“My foster parents took me,” he said.
I ask how many foster homes he’d been in.
“About three or four,” he says. “Something like that.”
His arrival today, for a pre-draft briefing at the Times Square Westin, is more triumphant than anything that 7-year-old foster child could have imagined. Oher is wearing a Yankees cap, and I find myself wondering if it’s a sign of allegiance, or merely a fashion statement.
“They were always on TV,” says Oher, explaining his rooting interest.
In other words, when you’re a kid living place to place, which is to say, no place at all, the team on national television affords you some consistency, maybe even something to believe in.
“Jorge Posada, Bernie Williams, I liked all them guys,” he says. Then, Oher’s eyes narrow, raising a furrow across his brow. It’s an arch expression, playful, but with a hint of the menace that awaits opponents on the other side of the ball.
“You thought I was just playing?” he drawls.
Michael Oher isn’t playing. He’s 6-foot-6, 310 pounds, and still relatively svelte around the middle. He possesses in abundance what the pro scouts covet in first-round left tackles — that uncanny amalgam of nimble ferocity. He can pancake a state of the art defensive end. He can throw a fastball. He can dunk, any which way. “I can do it all,” he says of his basketball prowess. “I’m going to blow out a rim.”
Still, athletic ability isn’t what makes Michael Oher unique. “There’s people in my neighborhood,” he says, “that had a lot more talent than me.”
Back in the Memphis neighborhood to which he was born, Oher was just another lost child, one of 13 siblings. His biological father was murdered. His mother was a crack addict. Until he was 16, he lacked a permanent address.
How did you eat, I ask.
“You did whatever you could,” he says. “Whatever you could.”
“Yeah, but . . .”
“Churches. Community centers, stuff like that.”
“The worst place you slept?”
“I don’t know. A porch?”
At 16, quite accidentally, Oher arrived at Briarcrest Christian School, and by turns described in Michael
Lewis’ bestseller, The Blind Side, eventually found himself adopted by the well-to-do family of Sean and Lee Anne Touhy. They gave him a home, a tutor, a chance and still more.
Asked what hurts the most about living on the streets, Oher says, “not having somebody to take care of you, to be there for you, to tuck you in at night.”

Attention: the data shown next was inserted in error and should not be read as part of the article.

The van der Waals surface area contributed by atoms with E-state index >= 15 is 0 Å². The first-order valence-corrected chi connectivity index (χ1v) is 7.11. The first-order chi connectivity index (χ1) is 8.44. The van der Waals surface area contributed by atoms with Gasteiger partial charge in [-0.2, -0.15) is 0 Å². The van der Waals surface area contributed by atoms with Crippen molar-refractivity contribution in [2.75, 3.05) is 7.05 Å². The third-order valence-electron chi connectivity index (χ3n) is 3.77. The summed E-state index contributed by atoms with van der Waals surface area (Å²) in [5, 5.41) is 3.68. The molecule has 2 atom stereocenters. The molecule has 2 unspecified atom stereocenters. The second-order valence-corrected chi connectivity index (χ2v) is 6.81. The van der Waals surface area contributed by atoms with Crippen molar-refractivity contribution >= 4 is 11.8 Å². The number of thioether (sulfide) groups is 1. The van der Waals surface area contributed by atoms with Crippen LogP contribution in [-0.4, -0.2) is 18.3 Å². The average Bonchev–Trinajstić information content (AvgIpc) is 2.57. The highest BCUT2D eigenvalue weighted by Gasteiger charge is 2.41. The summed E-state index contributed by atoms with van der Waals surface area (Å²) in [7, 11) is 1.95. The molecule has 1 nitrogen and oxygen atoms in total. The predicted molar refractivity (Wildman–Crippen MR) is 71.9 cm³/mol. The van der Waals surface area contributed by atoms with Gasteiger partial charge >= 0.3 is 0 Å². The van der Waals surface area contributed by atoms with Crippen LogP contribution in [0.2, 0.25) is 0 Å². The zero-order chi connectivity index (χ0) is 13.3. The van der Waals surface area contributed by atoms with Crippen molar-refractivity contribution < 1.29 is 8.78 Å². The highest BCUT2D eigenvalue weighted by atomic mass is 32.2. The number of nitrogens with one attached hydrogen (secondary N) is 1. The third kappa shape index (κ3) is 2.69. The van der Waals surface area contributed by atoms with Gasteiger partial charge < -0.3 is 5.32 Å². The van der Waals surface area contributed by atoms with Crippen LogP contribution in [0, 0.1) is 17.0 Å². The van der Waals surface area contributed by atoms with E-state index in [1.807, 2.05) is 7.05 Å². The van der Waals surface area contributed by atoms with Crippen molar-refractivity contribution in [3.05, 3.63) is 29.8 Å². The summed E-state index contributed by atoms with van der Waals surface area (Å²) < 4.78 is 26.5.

To tuck you in.
That’s the real saving grace of Michael Oher. It’s not his vertical, or his bench, or anything that can be quantified in the combine. Rather, what survived against all odds on the streets of Memphis, was a capacity to love and be loved. To be tucked in.
“For them to take me in with open arms,” he says of the Touhys, “that just shows you the kind of heart they have. Where I come from, you don’t do anything like that.”
I wonder where he’d be if not for his chance admission to Briarcrest or the Touhys.
“That’s a good question,” he says. “I don’t know. I’m very determined in everything I do. But meeting my family made the road a lot easier.”
What a concept: meeting my family.
He has two siblings in attendance here at the draft. There’s his dreadlocked biological brother, Marcus, and his blond sister, Collins. Collins and Michael attended Ole Miss, where he will graduate in a couple of weeks with a degree in criminal justice.
Why criminal justice, I ask.
“To take the innocent from the bad guys,” he says.
To save them, he means.
For the record, Oher finally read The Blind Side about a month ago. “It was all right,” he says. “It had a few things that probably made me look like I wasn’t smart . . . But people got to sell books.”
I don’t think that’s the case. To my mind, Lewis’ book is a near perfect synthesis of analysis and narrative. And while it provides readers several ways to consider Michael Oher, not smart is not among them.
There’s still a day and a half before the draft. According to Oher, the team that picks another offensive lineman is a team that’s making a mistake.
“If you do, I don’t understand,” he says. “I know I’m the best. I play in the best conference. Every Saturday. Every snap. All you got to do is watch film.”
He hasn’t allowed a sack since 2007. “I just have a passion for it, shutting down that elite pass rusher,” he says. “Every year, it seems like these guys are evolving into another monster. I just shut ‘em down.”
He leans in; his eyes narrow. I imagine this is what he looks like to his opponents, as seen up close, through the bars of a face mask.
I step back. Then I find myself wanting to cheer — for Michael Oher, of course, but also for all those kids who have yet to meet their families.
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